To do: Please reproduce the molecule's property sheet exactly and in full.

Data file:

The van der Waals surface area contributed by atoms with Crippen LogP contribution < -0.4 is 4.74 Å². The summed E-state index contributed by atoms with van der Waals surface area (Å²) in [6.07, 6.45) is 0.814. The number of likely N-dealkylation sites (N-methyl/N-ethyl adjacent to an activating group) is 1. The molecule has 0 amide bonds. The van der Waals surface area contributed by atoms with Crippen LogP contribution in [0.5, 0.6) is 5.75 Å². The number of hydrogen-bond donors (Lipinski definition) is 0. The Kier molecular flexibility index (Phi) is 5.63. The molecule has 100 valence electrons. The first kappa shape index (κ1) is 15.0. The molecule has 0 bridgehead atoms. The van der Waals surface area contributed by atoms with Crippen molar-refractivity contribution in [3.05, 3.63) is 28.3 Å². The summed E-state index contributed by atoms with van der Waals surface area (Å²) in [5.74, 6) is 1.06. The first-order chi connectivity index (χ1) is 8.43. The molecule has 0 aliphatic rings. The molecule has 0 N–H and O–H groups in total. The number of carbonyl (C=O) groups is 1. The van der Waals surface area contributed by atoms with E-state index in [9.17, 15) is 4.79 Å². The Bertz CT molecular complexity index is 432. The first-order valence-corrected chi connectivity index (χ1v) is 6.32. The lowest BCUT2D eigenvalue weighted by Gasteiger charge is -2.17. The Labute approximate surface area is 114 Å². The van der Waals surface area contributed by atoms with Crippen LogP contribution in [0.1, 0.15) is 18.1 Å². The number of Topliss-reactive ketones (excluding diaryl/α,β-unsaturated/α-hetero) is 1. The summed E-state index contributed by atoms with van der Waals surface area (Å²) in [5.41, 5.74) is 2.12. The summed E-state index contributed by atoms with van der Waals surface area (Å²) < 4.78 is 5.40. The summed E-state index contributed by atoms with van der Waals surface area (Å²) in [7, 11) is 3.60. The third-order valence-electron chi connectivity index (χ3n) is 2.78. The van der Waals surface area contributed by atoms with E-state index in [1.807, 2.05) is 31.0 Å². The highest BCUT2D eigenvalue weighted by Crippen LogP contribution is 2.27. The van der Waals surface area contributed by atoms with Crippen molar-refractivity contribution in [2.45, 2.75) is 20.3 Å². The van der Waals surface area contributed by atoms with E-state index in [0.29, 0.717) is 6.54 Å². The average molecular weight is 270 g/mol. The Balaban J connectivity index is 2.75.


The van der Waals surface area contributed by atoms with Crippen LogP contribution < -0.4 is 4.74 Å². The summed E-state index contributed by atoms with van der Waals surface area (Å²) in [6.07, 6.45) is 0.814. The number of likely N-dealkylation sites (N-methyl/N-ethyl adjacent to an activating group) is 1. The molecule has 0 amide bonds. The van der Waals surface area contributed by atoms with Crippen LogP contribution in [0.5, 0.6) is 5.75 Å². The number of hydrogen-bond donors (Lipinski definition) is 0. The Kier molecular flexibility index (Phi) is 5.63. The molecule has 100 valence electrons. The first kappa shape index (κ1) is 15.0. The molecule has 0 bridgehead atoms. The van der Waals surface area contributed by atoms with Crippen molar-refractivity contribution in [3.05, 3.63) is 28.3 Å². The summed E-state index contributed by atoms with van der Waals surface area (Å²) in [5.74, 6) is 1.06. The first-order chi connectivity index (χ1) is 8.43. The molecule has 0 aliphatic rings. The molecule has 0 N–H and O–H groups in total. The number of carbonyl (C=O) groups is 1. The van der Waals surface area contributed by atoms with E-state index in [9.17, 15) is 4.79 Å². The Bertz CT molecular complexity index is 432. The first-order valence-corrected chi connectivity index (χ1v) is 6.32. The lowest BCUT2D eigenvalue weighted by Gasteiger charge is -2.17. The Labute approximate surface area is 114 Å². The van der Waals surface area contributed by atoms with Crippen LogP contribution in [0.1, 0.15) is 18.1 Å². The number of Topliss-reactive ketones (excluding diaryl/α,β-unsaturated/α-hetero) is 1. The summed E-state index contributed by atoms with van der Waals surface area (Å²) in [5.41, 5.74) is 2.12. The summed E-state index contributed by atoms with van der Waals surface area (Å²) < 4.78 is 5.40. The summed E-state index contributed by atoms with van der Waals surface area (Å²) in [7, 11) is 3.60. The third-order valence-electron chi connectivity index (χ3n) is 2.78. The van der Waals surface area contributed by atoms with E-state index in [1.807, 2.05) is 31.0 Å². The highest BCUT2D eigenvalue weighted by Crippen LogP contribution is 2.27. The van der Waals surface area contributed by atoms with Crippen molar-refractivity contribution in [2.45, 2.75) is 20.3 Å². The van der Waals surface area contributed by atoms with E-state index in [0.29, 0.717) is 6.54 Å². The average molecular weight is 270 g/mol. The Balaban J connectivity index is 2.75.